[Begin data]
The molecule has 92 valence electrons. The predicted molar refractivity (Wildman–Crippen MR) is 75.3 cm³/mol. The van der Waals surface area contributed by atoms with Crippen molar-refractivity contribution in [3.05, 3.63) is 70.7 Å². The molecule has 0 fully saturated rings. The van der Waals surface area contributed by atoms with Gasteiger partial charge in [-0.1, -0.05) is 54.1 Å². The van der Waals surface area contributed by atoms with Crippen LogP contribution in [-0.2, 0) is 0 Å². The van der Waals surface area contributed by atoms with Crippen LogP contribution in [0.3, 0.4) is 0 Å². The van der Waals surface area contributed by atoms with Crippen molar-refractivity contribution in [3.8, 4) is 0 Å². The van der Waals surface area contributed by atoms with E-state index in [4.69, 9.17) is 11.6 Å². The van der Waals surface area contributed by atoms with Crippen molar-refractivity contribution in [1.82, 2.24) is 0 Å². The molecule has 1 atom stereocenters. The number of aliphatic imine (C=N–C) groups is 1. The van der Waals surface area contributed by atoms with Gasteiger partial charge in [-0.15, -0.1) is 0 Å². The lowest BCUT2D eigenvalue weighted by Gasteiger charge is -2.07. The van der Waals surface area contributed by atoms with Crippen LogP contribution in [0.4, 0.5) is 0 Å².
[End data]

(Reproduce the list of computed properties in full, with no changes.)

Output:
The molecule has 92 valence electrons. The predicted molar refractivity (Wildman–Crippen MR) is 75.3 cm³/mol. The van der Waals surface area contributed by atoms with Crippen molar-refractivity contribution in [3.05, 3.63) is 70.7 Å². The molecule has 0 fully saturated rings. The van der Waals surface area contributed by atoms with Gasteiger partial charge in [-0.1, -0.05) is 54.1 Å². The van der Waals surface area contributed by atoms with Crippen LogP contribution in [-0.2, 0) is 0 Å². The van der Waals surface area contributed by atoms with Crippen LogP contribution in [0.3, 0.4) is 0 Å². The van der Waals surface area contributed by atoms with Crippen molar-refractivity contribution in [3.8, 4) is 0 Å². The van der Waals surface area contributed by atoms with E-state index in [4.69, 9.17) is 11.6 Å². The van der Waals surface area contributed by atoms with Crippen molar-refractivity contribution in [1.82, 2.24) is 0 Å². The molecule has 1 atom stereocenters. The number of aliphatic imine (C=N–C) groups is 1. The van der Waals surface area contributed by atoms with Gasteiger partial charge in [-0.15, -0.1) is 0 Å². The lowest BCUT2D eigenvalue weighted by Gasteiger charge is -2.07. The van der Waals surface area contributed by atoms with Crippen LogP contribution in [0.4, 0.5) is 0 Å².